Jackson Lewis P.C. • March 24, 2019
This is the second article in our four-part series titled “Rethinking Pay Equity,” designed to provide practical guidance to help employers understand and address the many new rules, regulations, and best practices around pay equity in preparation for Equal Pay Day 2019.
Fisher Phillips • March 19, 2019
The U.S. Supreme Court took an unusual step in vacating a 2018 decision from the U.S. Court of Appeals for the Ninth Circuit because the judge who authored the opinion, and was part of the majority in the precedent-setting ruling, died before the decision was published. The high court reversed a landmark pay equity ruling that held employers could not justify wage differentials between men and women by relying on previous salary information.
As we celebrate Women’s History Month this March, it has been 55 years since the passage of Title VII which banned gender discrimination (along with race, religion, color and national origin discrimination) by employers.
Jackson Lewis P.C. • March 12, 2019
This is the first in our four-part series titled “Rethinking Pay Equity,” a special series of legal alerts aimed at providing practical guidance to help employers address the many new rules, regulations, and best practices around equal pay in preparation for Equal Pay Day 2019. The series will culminate with a unique, complimentary webinar on April 2, Equal Pay Day, by the Co-Chairs of the Jackson Lewis Pay Equity Resource Group.
Jackson Lewis P.C. • March 12, 2019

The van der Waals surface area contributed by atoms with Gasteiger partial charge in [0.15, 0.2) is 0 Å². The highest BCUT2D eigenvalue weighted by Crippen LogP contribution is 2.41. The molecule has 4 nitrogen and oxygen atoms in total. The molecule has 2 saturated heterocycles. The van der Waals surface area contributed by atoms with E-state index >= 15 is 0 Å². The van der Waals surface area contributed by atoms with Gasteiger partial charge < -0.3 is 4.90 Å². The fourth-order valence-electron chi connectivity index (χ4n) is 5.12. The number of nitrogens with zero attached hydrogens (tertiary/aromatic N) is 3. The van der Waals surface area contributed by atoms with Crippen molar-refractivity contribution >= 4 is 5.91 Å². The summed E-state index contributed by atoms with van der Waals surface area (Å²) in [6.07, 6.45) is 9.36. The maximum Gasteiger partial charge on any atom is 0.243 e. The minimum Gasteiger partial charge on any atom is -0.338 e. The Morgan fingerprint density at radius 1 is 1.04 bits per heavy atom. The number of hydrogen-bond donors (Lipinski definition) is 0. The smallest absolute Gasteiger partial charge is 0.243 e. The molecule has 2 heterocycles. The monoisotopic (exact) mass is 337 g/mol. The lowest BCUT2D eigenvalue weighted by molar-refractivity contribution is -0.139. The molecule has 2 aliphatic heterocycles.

The Jackson Lewis Pay Equity Resource Group is pleased to announce a special series to help employers prepare for Equal Pay Day. “Rethinking Pay Equity” will take a look at several of the biggest questions facing employers in the ever-evolving #equalpay landscape, including: How can prior salary information perpetuate the persistent pay gap, and how should we measure and address the impact of years-long reliance on such information in the hiring process? What data should we use when reviewing pay? Who should be compared against whom? What do we do if pay analyses reveal a problem? Should the company voluntarily make public disclosures about pay?
Littler Mendelson, P.C. • February 28, 2019
On February 25, 2019, the United States Supreme Court vacated and remanded the Ninth Circuit’s decision in Rizo v. Yovino,1 in which it held an employer cannot justify a wage differential between men and women by relying on prior salary. The Supreme Court determined that the Ninth Circuit’s publication of the Rizo decision was contrary to established appellate precedent and judicial practice because the judge who authored the majority decision was deceased at the time the decision issued.2 Explaining that “federal judges are appointed for life, not for eternity,” the Supreme Court granted certiorari and vacated the Ninth Circuit’s decision.3
Carothers DiSante & Freudenberger LLP • February 27, 2019
US Supreme Court reverses controversial Ninth Circuit Equal Pay Act ruling.
Jackson Lewis P.C. • February 27, 2019
Because the judge who authored the ruling died before the decision was issued, the Ninth Circuit erred in counting him as a member of the majority, the U.S. Supreme Court ruled in Yovino v. Rizo, No. 18-272 (Feb. 25, 2019). On this technicality, the Supreme Court vacated the Ninth Circuit ruling that prior salary alone or in combination with other factors cannot justify a wage differential between male and female employees under the Equal Pay Act.
XpertHR • February 26, 2019
The Supreme Court has vacated a major 9th Circuit Court of Appeals salary history ban ruling because the appellate court released the opinion shortly after the judge who authored it had died.
Ogletree Deakins • February 26, 2019
On February 25, 2019, in a much awaited decision, the Supreme Court of the United States issued a per curiam ruling in Yovino v. Rizo, No. 18-272, 586 U.S. ___ (2019). Rather than address the substantive issue of whether an employer may rely on salary history to establish starting pay under the federal Equal Pay Act (EPA), the Court vacated and remanded the matter on a procedural—yet still important—issue.